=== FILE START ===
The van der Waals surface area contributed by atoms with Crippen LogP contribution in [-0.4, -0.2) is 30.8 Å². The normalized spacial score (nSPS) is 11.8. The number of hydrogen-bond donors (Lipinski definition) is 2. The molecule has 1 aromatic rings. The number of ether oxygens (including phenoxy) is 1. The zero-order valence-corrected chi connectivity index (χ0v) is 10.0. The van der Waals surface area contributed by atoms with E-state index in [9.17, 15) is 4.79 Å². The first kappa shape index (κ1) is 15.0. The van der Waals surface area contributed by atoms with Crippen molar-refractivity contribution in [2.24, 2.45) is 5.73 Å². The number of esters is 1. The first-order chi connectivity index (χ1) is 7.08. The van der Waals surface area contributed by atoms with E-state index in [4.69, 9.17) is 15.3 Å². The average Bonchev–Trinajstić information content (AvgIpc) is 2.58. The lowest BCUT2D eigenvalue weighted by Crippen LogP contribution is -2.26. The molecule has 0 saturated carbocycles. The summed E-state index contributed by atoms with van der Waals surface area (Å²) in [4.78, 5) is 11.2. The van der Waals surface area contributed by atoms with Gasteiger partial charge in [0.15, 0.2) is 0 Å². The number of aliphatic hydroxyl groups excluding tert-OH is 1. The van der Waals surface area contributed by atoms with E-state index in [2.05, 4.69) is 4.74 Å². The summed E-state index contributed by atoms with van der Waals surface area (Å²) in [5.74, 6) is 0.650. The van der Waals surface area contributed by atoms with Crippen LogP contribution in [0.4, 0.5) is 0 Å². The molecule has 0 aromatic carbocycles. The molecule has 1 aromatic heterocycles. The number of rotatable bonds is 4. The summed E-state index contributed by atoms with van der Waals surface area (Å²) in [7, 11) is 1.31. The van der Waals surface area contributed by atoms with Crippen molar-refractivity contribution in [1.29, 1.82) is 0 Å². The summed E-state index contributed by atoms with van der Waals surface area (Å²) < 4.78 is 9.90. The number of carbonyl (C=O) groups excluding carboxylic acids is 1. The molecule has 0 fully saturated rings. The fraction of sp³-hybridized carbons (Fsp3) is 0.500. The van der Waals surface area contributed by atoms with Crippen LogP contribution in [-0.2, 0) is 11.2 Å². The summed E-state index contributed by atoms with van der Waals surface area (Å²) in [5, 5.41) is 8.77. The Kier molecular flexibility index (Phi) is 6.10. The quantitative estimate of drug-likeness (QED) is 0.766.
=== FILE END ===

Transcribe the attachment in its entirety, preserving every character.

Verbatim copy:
The van der Waals surface area contributed by atoms with Crippen LogP contribution in [-0.4, -0.2) is 30.8 Å². The normalized spacial score (nSPS) is 11.8. The number of hydrogen-bond donors (Lipinski definition) is 2. The molecule has 1 aromatic rings. The number of ether oxygens (including phenoxy) is 1. The zero-order valence-corrected chi connectivity index (χ0v) is 10.0. The van der Waals surface area contributed by atoms with E-state index in [9.17, 15) is 4.79 Å². The first kappa shape index (κ1) is 15.0. The van der Waals surface area contributed by atoms with Crippen molar-refractivity contribution in [2.24, 2.45) is 5.73 Å². The number of esters is 1. The first-order chi connectivity index (χ1) is 7.08. The van der Waals surface area contributed by atoms with E-state index in [4.69, 9.17) is 15.3 Å². The average Bonchev–Trinajstić information content (AvgIpc) is 2.58. The lowest BCUT2D eigenvalue weighted by Crippen LogP contribution is -2.26. The molecule has 0 saturated carbocycles. The summed E-state index contributed by atoms with van der Waals surface area (Å²) in [4.78, 5) is 11.2. The van der Waals surface area contributed by atoms with Gasteiger partial charge in [0.15, 0.2) is 0 Å². The number of aliphatic hydroxyl groups excluding tert-OH is 1. The van der Waals surface area contributed by atoms with E-state index in [2.05, 4.69) is 4.74 Å². The summed E-state index contributed by atoms with van der Waals surface area (Å²) in [5.74, 6) is 0.650. The van der Waals surface area contributed by atoms with Crippen LogP contribution in [0.4, 0.5) is 0 Å². The molecule has 0 aromatic carbocycles. The molecule has 1 aromatic heterocycles. The number of rotatable bonds is 4. The summed E-state index contributed by atoms with van der Waals surface area (Å²) in [7, 11) is 1.31. The van der Waals surface area contributed by atoms with Crippen molar-refractivity contribution in [1.29, 1.82) is 0 Å². The summed E-state index contributed by atoms with van der Waals surface area (Å²) < 4.78 is 9.90. The number of carbonyl (C=O) groups excluding carboxylic acids is 1. The molecule has 0 fully saturated rings. The fraction of sp³-hybridized carbons (Fsp3) is 0.500. The van der Waals surface area contributed by atoms with Crippen LogP contribution in [-0.2, 0) is 11.2 Å². The summed E-state index contributed by atoms with van der Waals surface area (Å²) in [5, 5.41) is 8.77. The Kier molecular flexibility index (Phi) is 6.10. The quantitative estimate of drug-likeness (QED) is 0.766.